For composites exhibiting (semi)conductive characteristics (i.e. generally considered to be (semi)conductive at ρ≦106-108 Ω•cm or less), 101.6 mm×6.35 mm×1.8 mm strips were cut from the molded plaques and colloidal silver paint was used to fabricate electrodes 50 mm apart along the strips in order to remove the contact resistance. A Fluke 75 Series II digital multimeter and a 2 point technique was used to measure the electrical resistance of the strips.

Referring now to FIG. 1, the effect of CB content on the volume resistivity of the heretofore described binary composites, HDPE/CB and EVA/CB is graphically depicted. The electrical conductivity of CB filled HDPE is reasonably well established. Polyethylene is an insulator with a volume resistivity on the order of 1017-1018 Ω•cm, while CB has electrical characteristics that are semi-metallic in nature and exhibits a volume resistivity that varies considerably with its origin and chemical state, but is generally never less than about 10−1 Ω•cm.

Therefore, the volume resistivity of a binary composite HDPE/CB varies as the carbon content is increased from that of pure HDPE to that of pure CB, though the change in volume resistivity with composition does not exhibit a simple linear additive characteristic. A percolation threshold and drastic decrease in volume resistivity exists where the volume fraction of the CB becomes sufficient to provide continuous electrical paths through the HDPE. The conducting elements of these continuous electrical paths are either making physical contact between themselves or separated by very small distances across which electrons can hop by tunneling. The percolation threshold varies considerably with the shape and agglomeration of the CB as well as the type of polymer used, with the threshold occurring at higher volume fractions for carbon particles that have a low surface-to-volume ratios and low agglomeration. Increasing the CB content in compositions above the percolation threshold allows the composites to refine their conducting paths and establish network redundancies that raise the conductive cross-section of the material and lower the volume resistivity.

Unfilled EVA exhibits a volume resistivity of approximately 1014 Ω•cm, significantly lower than the unfilled HDPE. The increased conductivity of EVA is due in part to the polar groups of the VA comonomer. A strong correlation has been demonstrated in the enhanced conductivity of polymers with increasing polarity of the repeat unit. The EVA/CB binary composites do not exhibit, in the same manner as the HDPE/CB binary composites, the drop in volume resistivity at a well defined threshold of incorporated carbon black, but instead exhibit a sloping drop in volume resistivity between the unfilled EVA up to 18% by weight of incorporated CB. At CB concentrations greater than 18% by weight, the rate in decrease of volume resistivity with increasing carbon content is diminished.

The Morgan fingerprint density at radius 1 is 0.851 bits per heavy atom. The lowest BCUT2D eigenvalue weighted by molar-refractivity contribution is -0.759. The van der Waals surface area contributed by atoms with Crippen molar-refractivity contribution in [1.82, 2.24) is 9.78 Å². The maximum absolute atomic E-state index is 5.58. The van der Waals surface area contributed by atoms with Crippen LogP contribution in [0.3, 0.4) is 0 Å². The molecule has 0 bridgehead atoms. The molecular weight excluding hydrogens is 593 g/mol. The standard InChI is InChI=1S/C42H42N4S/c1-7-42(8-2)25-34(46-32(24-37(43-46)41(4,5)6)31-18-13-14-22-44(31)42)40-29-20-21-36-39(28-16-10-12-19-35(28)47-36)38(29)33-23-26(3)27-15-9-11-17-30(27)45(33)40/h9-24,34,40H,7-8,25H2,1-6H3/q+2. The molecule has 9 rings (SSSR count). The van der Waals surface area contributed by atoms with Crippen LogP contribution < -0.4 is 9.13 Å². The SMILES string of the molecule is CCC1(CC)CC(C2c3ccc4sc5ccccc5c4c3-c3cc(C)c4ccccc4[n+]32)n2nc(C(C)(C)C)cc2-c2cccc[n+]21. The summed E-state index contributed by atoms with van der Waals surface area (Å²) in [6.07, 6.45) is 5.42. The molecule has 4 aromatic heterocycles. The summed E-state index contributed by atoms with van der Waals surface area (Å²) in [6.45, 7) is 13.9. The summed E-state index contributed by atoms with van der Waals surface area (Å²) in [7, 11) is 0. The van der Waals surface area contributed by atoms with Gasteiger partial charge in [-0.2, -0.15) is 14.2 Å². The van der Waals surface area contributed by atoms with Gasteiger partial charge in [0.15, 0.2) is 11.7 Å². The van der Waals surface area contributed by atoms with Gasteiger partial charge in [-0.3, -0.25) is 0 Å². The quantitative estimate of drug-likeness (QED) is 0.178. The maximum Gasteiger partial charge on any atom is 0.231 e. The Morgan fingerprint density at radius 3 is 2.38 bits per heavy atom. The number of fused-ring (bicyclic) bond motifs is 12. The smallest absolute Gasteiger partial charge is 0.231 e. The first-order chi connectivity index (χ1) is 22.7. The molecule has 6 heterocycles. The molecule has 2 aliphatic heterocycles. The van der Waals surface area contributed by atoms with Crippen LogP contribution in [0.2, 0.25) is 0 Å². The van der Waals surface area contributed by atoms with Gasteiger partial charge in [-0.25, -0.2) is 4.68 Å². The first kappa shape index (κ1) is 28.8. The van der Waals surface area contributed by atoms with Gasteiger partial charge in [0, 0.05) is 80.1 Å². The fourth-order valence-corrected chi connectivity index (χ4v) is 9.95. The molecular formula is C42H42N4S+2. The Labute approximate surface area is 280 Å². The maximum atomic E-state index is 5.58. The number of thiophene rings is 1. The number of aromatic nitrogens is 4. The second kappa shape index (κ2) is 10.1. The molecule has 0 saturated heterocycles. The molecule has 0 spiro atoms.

In addition, the EVA/CB binary composites have a significantly higher volume resistivity, relative to the HDPE/CB binary composites, at all CB concentration levels past the HDPE/CB binary composite percolation threshold.

Referring again to FIG. 1, the volume resistivity-concentration curve is shown for the EVA/HDPE/CB composites. As exhibited in the binary composites, these EVA/HDPE/CB ternary composites do not exhibit a resistivity curve which is representative of an additivity rule. Insulating composites exhibit a decrease in volume resistivity with increasing levels of the HDPE/CB components as set forth in Table 3, and is related to an increased concentration of ionic charge carriers being introduced into the blend with the CB as well as an elevated propensity of electrons to effectively tunnel between isolated HDPE/CB domains with their diminishing separation distances. The percolation threshold of the EVA/HDPE/CB composites is 4.2% by weight CB and is significantly lower than that of the individually carbon filled HDPE or EVA At a CB loading of about 5% by weight, the EVA/HDPE/CB composite exhibits a volume resistivity of 2.23×103 Ω•cm which is almost 14 and 11 orders of magnitude lower than the HDPE/CB and EVA/CB binary composites, respectively, at the same level of incorporated CB.

TABLE 3
Composite Volume Resistivity (Ω · cm)
Unfilled HDPE 2.348 × 1017
M0 (Unfilled EVA) 2.188 × 1014
M5 2.211 × 1014
M10 1.562 × 1014
M15 9.343 × 1013
M20 7.576 × 1013
M25 6.874 × 1013
M30 2.288 × 1013
M35 6.700 × 105 
M40 2.226 × 103 
M45 1.416 × 103 
M50 4.360 × 102 
M100 6.490 × 101 

Composite materials M35-M50 in this example are particularly illustrative of the present invention. It would be expected that the use of an acetylene black or carbon fibers or intrinsically conductive polymers in place of the furnace grade CB used in the present example would result in a percolation threshold <4.2% by weight conductive filler with comparable resistivities.

This example particularly demonstrates that the inventive composites exhibited enhanced conductivites above that of the individually filled CB filled polymers at equivalent CB concentrations.

It may also be seen from the following examples that increases in the conductivity of the composites may be achieved through annealing, with compositions that contained CB at levels close to the percolation concentration experiencing the greatest benefit. Optical analysis of the annealed composites indicated a coarsening of the blend morphology which assists in improving the conductivity of the composites.